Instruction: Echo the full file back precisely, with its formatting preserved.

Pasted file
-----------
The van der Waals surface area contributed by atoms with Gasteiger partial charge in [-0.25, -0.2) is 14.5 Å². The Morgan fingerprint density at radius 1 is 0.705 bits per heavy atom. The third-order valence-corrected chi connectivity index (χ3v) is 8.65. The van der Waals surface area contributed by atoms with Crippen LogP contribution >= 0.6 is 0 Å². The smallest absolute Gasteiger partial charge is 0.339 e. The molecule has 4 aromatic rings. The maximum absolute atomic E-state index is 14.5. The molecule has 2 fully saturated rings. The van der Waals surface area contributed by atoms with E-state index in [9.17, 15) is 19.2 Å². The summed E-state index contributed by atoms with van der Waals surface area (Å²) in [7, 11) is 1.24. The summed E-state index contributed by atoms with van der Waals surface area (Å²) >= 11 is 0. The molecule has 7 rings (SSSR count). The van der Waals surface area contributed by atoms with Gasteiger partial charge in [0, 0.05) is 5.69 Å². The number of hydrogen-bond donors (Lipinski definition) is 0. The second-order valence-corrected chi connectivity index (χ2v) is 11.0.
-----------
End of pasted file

The van der Waals surface area contributed by atoms with Gasteiger partial charge in [-0.25, -0.2) is 14.5 Å². The Morgan fingerprint density at radius 1 is 0.705 bits per heavy atom. The third-order valence-corrected chi connectivity index (χ3v) is 8.65. The van der Waals surface area contributed by atoms with Crippen LogP contribution >= 0.6 is 0 Å². The smallest absolute Gasteiger partial charge is 0.339 e. The molecule has 4 aromatic rings. The maximum absolute atomic E-state index is 14.5. The molecule has 2 fully saturated rings. The van der Waals surface area contributed by atoms with E-state index in [9.17, 15) is 19.2 Å². The summed E-state index contributed by atoms with van der Waals surface area (Å²) in [7, 11) is 1.24. The summed E-state index contributed by atoms with van der Waals surface area (Å²) >= 11 is 0. The molecule has 7 rings (SSSR count). The van der Waals surface area contributed by atoms with Gasteiger partial charge in [0, 0.05) is 5.69 Å². The number of hydrogen-bond donors (Lipinski definition) is 0. The second-order valence-corrected chi connectivity index (χ2v) is 11.0.